Cash Back vs. Cash Advance
Cash back should not be confused with a credit card cash advance. Although the term “cash back” is often applied to a withdrawal of funds from a checking account in the same transaction as a debit card purchase, for example, at a grocery store, this type of “cash back” is all something else with a credit card. Cash advances allow you to borrow money from your credit card’s line of credit by withdrawing cash from an ATM using your credit card.
Cash advances typically involve a separate cash advance APR, often higher than your card’s regular APR, and start earning interest the same day you borrow the money, with no grace period. There will also usually be cash advance fees. Cash advances are not recommended because the cost of borrowing money in a cash advance is usually astronomical compared to other options to get the funds you need.
How can I withdraw money from a credit card?
Making a cash advance with a credit card often incurs fees and a high APR, and does not include a grace period to pay off the balance before interest accrues. We don’t recommend taking a cash advance, but if you must, you can use your credit card at an ATM just like you would a debit card. Be sure to read your card contract carefully to understand all the terms of a cash advance before initiating a transaction.
How do I redeem Cash Back?
While the specifics vary from issuer to issuer, you’ll typically redeem cash back earned with your credit card by applying through an issuer’s app or website. Log in to mobile or online banking and apply to redeem rewards.
With many cards, you’ll be able to choose your preferred redemption method for your cash back: you can receive your rewards as a statement credit, a deposit to an eligible bank account, or a check that the issuer sends you job. Some cash back cards also allow you to redeem cash back by applying it to purchases when checking out online with a partner.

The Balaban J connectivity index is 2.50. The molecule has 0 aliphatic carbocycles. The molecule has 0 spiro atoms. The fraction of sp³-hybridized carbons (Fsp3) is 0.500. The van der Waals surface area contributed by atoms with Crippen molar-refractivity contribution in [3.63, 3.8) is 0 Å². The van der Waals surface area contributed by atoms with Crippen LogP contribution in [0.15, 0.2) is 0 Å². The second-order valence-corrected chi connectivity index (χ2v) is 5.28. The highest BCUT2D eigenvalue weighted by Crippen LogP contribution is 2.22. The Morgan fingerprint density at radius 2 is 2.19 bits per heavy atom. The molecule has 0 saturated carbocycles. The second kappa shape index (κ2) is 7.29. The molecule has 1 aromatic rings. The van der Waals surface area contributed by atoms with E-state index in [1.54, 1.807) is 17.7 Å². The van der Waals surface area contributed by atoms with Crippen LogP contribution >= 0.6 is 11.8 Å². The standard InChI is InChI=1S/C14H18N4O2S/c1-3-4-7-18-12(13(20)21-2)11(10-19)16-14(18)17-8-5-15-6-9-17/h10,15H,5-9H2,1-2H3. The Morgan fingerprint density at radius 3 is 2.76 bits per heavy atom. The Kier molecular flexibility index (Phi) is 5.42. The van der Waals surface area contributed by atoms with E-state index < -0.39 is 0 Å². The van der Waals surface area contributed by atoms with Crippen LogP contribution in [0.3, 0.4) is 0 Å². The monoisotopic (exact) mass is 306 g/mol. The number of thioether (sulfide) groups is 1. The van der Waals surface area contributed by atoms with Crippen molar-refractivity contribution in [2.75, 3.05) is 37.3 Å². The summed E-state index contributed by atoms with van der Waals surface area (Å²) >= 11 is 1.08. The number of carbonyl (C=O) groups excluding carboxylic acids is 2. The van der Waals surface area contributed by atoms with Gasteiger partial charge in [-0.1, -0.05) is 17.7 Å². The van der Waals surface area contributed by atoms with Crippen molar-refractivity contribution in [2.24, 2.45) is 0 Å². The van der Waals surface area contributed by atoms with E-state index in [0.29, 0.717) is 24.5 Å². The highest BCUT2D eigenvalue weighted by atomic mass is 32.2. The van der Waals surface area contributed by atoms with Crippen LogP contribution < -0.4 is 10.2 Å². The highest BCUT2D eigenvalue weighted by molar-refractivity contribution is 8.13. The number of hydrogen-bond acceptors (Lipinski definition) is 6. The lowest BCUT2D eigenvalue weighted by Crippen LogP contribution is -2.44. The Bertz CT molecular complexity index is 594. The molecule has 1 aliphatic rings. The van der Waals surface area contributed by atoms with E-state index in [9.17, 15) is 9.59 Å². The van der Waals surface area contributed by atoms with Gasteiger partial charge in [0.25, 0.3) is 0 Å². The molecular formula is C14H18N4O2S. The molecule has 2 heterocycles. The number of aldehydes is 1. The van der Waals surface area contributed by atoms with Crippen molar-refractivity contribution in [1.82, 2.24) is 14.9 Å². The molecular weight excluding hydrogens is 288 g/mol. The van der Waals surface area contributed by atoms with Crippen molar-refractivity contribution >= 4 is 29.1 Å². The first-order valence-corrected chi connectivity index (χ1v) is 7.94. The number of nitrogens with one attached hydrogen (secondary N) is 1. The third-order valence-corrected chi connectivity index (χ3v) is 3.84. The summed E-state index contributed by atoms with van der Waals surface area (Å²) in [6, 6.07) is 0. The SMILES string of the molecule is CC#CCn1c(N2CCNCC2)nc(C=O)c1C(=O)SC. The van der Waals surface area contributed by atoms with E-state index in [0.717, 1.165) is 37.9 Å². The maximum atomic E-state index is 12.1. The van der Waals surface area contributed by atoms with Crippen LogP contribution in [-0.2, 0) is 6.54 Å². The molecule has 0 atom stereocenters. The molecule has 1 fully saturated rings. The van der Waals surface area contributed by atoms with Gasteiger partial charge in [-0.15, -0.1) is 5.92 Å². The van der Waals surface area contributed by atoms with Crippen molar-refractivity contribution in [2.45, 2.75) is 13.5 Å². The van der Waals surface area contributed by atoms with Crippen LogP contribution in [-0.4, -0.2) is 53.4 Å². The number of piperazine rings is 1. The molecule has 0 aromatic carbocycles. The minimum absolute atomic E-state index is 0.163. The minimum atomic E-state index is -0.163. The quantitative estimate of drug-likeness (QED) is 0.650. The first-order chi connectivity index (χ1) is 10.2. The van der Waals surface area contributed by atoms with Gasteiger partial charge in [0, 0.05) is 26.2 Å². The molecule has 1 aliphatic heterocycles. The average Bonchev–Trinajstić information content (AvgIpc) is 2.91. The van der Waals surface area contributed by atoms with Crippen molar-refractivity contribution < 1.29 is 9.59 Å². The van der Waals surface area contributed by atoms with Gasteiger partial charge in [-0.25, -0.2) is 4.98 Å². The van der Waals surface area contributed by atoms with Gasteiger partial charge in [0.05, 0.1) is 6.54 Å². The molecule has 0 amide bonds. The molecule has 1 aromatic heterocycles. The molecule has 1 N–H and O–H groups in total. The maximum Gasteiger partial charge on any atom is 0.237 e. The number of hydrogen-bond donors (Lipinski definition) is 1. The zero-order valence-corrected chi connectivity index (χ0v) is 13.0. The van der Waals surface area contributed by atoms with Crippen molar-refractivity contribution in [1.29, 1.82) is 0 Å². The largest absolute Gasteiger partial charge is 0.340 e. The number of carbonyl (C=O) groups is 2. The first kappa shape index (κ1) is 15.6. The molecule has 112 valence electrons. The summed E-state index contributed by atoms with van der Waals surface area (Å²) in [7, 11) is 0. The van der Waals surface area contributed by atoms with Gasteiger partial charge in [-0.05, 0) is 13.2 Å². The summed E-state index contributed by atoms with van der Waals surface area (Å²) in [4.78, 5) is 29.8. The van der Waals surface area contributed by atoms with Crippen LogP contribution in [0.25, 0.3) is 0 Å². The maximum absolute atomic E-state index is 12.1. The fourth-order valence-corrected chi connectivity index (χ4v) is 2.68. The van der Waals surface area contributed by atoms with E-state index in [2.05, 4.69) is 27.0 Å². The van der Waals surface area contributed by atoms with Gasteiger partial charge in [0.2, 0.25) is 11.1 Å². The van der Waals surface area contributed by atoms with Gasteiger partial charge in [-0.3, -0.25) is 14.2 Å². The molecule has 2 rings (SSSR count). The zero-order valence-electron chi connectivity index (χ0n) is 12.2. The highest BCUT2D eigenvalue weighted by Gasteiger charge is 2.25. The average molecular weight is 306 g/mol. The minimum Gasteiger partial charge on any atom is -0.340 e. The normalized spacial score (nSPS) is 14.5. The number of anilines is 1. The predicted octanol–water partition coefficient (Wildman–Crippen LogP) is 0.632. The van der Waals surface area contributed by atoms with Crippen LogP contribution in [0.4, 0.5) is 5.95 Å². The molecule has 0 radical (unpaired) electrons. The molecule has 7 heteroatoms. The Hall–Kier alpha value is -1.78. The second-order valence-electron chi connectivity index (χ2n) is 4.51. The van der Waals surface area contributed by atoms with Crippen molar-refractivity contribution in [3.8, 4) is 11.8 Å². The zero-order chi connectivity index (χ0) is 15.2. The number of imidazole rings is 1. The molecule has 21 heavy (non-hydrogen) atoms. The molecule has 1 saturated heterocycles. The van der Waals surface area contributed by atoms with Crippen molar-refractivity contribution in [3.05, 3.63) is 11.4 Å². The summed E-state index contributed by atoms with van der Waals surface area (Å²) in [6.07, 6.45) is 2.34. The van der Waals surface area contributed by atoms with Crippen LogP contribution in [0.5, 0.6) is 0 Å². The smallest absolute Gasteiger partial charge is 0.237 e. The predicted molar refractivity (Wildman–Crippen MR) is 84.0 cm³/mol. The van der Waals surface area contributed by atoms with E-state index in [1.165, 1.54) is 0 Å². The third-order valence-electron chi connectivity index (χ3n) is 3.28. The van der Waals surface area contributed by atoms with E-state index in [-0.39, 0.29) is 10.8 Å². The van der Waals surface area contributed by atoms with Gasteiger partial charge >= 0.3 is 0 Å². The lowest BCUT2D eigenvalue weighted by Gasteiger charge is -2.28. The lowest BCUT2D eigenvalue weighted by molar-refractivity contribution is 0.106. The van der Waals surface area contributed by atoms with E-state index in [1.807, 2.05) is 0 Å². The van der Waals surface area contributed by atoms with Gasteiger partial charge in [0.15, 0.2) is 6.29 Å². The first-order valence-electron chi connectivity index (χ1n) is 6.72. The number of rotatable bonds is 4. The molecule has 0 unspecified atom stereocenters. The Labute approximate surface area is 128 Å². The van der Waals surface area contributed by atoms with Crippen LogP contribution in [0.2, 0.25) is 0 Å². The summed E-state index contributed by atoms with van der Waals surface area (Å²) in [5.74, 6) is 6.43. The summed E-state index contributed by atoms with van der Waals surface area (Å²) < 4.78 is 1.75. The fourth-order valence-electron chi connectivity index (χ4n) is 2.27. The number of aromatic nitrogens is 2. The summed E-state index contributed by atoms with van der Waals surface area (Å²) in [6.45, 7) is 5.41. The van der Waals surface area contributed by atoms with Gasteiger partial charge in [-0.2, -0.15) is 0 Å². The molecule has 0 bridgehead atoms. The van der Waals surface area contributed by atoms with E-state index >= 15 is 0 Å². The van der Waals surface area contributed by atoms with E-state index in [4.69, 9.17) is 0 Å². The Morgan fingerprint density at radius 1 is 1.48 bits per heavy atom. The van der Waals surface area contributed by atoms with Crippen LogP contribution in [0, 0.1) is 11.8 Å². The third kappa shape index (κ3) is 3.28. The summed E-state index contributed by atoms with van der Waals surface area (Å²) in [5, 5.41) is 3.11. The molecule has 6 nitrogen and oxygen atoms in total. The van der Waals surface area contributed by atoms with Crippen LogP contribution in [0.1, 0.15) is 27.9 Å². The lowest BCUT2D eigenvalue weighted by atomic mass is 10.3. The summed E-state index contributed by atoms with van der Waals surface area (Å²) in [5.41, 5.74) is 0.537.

Note that in some cases your cash back will be redeemed automatically and you will not have the option to select your preferred option. For example, with the American Express Blue Business Cash™ card, any cash back you’ve earned is automatically applied as a statement credit each billing cycle.
Below are details of commonly available redemption methods for your cash back.
Some issuers can pay out rewards by sending you a check. Depending on your card agreement, a check may be automatically sent from time to time or you may need to request one. A check can also be an optional redemption method alongside other choices. Checks can be one of the slowest methods of exchange, as you wait for a physical item to arrive in the mail.
Another redemption option offered by many issuers is cash back in the form of statement credit. Certainly one we often see in the credit card agreements we review, statement credit puts your money back directly into your credit card account by subtracting the amount of rewards you redeem from your balance. This type of buyout option usually takes the least amount of time.
Bank transfer or direct deposit
Some issuers, especially banks that also offer checking and savings accounts, will offer wire transfer or direct deposit as a way to complete your rewards redemption. You can redeem rewards as a deposit into a checking, savings, or other type of eligible cash account and many issuers make this a fee-free and fairly simple process.
Gift cards are often listed as a redemption option for cash back, but be aware that redeeming gift cards may offer less value per reward point or dollar than other redemption options. Gift cards can also limit your options when redeeming. As a general rule, we recommend redeeming rewards for the closest thing to cash.
Cash back credit cards earn rewards on qualifying purchases and can be a lucrative advantage to paying with a credit card. Earning and redeeming cash back involves nuanced terms that you need to understand before applying for a cash back credit card.
It should also be noted that “cash back” as it is used to refer to the withdrawal of money from a merchant’s point of sale with a debit card is not the same with a credit card. Using a credit card to withdraw money from your revolving line of credit is called a cash advance and is generally not the most affordable way to borrow money.
To view rates and fees for the Blue Cash Preferred® Card from American Express, please visit this page.